To make metal pipes, bend a piece of soft steel to a pipe so that both edges lie close together, then polish same and coat with copper in a suitable cyanide solution. If a layer of copper of special thickness is desired it should be treated in a solution of cupric sulphate. Then coat the pipe with brass in a cyanide solution and then polish. This system will give a metallic-coated pipe, without any soldering or welding.
To secure the effect of marble on zinc, moisten the gray zinc and apply hydro-chloric acid in spots with a sponge, then rinse off, and while still wet pour over it an acidified solution of sulphate of copper, which will produce the appearance of black marble. This having a dull surface should undergo a coat of varnish.
To make matches, take 8 parts (by weight) gum arabic, 5 parts phosphorus, 7 parts nitre, 8 parts powdered peroxide of manganese. Make a mucilage of the gum and water, then add the manganese, then the phosphorus, and heat them to about 130 degrees Fahrenheit. When the phosphorus is melted add the nitre, and stir the whole thoroughly until the mass becomes a uniform paste. The matches, the ends of which have been previously dipped in sulphur, are then dipped in the composition and dried in the air. Friction papers for the pocket or matches for parlor and bedroom use may be made by adding some gum benzoin to the mucilage, which will give an agreeable odor when the matches are ignited.
Gutta percha is readily dissolved in boiling spirits of turpentine, or in coal tar or naphtha. Practically, it cannot be melted. For all mechanical purposes it is shaved to a thin consistency, then thrown into a steam-heated tank or vessel, where it is rendered soft. The mass is then transferred into a sort of mangling machine, which tears it into shreds, then it is softened to a dough-like consistency by being immersed in hot water, after which it is kneaded in heated hollow cylinders which revolve and mix the plastic mass and give to it a uniform pasty consistency. It is then passed through heated rollers, coming out much like rolled pie-crust, when it can be worked into any desired form, and is afterwards hardened by being slowly dried before a proper heat.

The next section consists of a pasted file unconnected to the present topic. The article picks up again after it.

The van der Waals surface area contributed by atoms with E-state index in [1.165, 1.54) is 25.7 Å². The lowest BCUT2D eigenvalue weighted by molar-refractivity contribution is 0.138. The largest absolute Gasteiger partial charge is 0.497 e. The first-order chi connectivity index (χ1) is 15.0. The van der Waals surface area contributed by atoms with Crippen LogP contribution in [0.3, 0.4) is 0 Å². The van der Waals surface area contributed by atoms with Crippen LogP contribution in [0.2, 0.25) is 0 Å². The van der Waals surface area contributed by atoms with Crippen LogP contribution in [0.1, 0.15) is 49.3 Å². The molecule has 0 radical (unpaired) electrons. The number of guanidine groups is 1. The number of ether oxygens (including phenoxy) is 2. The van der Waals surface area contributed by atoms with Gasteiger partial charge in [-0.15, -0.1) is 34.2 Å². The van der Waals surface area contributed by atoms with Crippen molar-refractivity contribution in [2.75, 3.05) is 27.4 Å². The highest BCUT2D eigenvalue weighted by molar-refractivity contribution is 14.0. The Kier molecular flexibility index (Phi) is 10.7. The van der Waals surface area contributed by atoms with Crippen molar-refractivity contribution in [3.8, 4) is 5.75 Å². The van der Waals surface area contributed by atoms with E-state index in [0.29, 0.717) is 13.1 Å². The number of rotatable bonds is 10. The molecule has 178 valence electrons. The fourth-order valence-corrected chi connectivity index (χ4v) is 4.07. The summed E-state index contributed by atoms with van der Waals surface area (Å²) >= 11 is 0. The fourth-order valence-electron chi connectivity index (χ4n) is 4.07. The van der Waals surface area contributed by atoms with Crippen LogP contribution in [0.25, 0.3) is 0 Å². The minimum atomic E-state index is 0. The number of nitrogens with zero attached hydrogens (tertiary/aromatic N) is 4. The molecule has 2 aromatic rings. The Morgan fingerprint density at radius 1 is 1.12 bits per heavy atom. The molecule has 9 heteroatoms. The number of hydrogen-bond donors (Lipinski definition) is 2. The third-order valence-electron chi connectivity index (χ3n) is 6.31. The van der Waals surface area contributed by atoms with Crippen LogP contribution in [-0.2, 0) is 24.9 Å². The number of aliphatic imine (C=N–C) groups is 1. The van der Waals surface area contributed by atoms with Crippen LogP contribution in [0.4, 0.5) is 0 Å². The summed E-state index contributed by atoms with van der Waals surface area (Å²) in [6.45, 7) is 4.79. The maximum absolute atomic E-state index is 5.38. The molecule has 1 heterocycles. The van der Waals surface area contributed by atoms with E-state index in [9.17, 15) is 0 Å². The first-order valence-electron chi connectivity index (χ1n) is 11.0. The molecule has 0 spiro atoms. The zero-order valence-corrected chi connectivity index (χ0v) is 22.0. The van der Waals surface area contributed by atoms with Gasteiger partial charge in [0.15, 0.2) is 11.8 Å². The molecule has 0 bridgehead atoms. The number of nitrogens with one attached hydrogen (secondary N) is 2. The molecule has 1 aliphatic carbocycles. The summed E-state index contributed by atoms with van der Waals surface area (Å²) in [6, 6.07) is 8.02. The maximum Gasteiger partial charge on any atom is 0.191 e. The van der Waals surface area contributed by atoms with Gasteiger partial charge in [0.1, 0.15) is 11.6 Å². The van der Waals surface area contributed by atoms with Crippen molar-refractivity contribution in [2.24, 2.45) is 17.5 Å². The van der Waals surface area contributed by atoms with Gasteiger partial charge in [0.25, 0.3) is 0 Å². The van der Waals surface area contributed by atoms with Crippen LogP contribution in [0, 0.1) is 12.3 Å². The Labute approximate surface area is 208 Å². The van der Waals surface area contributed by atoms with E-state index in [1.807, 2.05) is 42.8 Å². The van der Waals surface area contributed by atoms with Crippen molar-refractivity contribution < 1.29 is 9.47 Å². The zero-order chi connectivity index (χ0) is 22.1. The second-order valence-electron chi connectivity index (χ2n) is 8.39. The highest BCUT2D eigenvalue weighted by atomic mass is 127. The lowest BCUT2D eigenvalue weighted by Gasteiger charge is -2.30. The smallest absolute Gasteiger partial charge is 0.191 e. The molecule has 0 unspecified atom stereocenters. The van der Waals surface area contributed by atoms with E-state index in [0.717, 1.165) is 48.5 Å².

To mend a file have a little bottle of muriate of zinc and wet the break with it immediately; then heat a soldering iron and tin the ends of the file. Heat the file pretty warm - not enough to start the temper, but rather too hot to hold in the hand. When well tinned and hot, press the two pieces firmly together, squeeze out nearly all the solder, and let the file cool. Trim off the joint. Let it lay a day or two, or, in damp weather, even an hour or two, and you can never mend it so it will stay. Take it the minute it snaps and you can mend it.
To mend granite ironware, place the article to be mended upon a piece of iron, so that it will be perfectly solid, and pound the rivet down flat, being careful to strike only the rivet, as a blow on the granite ware would cause the enamel to cleave off.
(2) Place the article to be repaired on something firm and with a chisel or other tool peck off about one-quarter of an inch around the hole. Scrape with a knife or scraper until bright. Flux with moderately strong acid and solder all the bright space the granite has been broken from.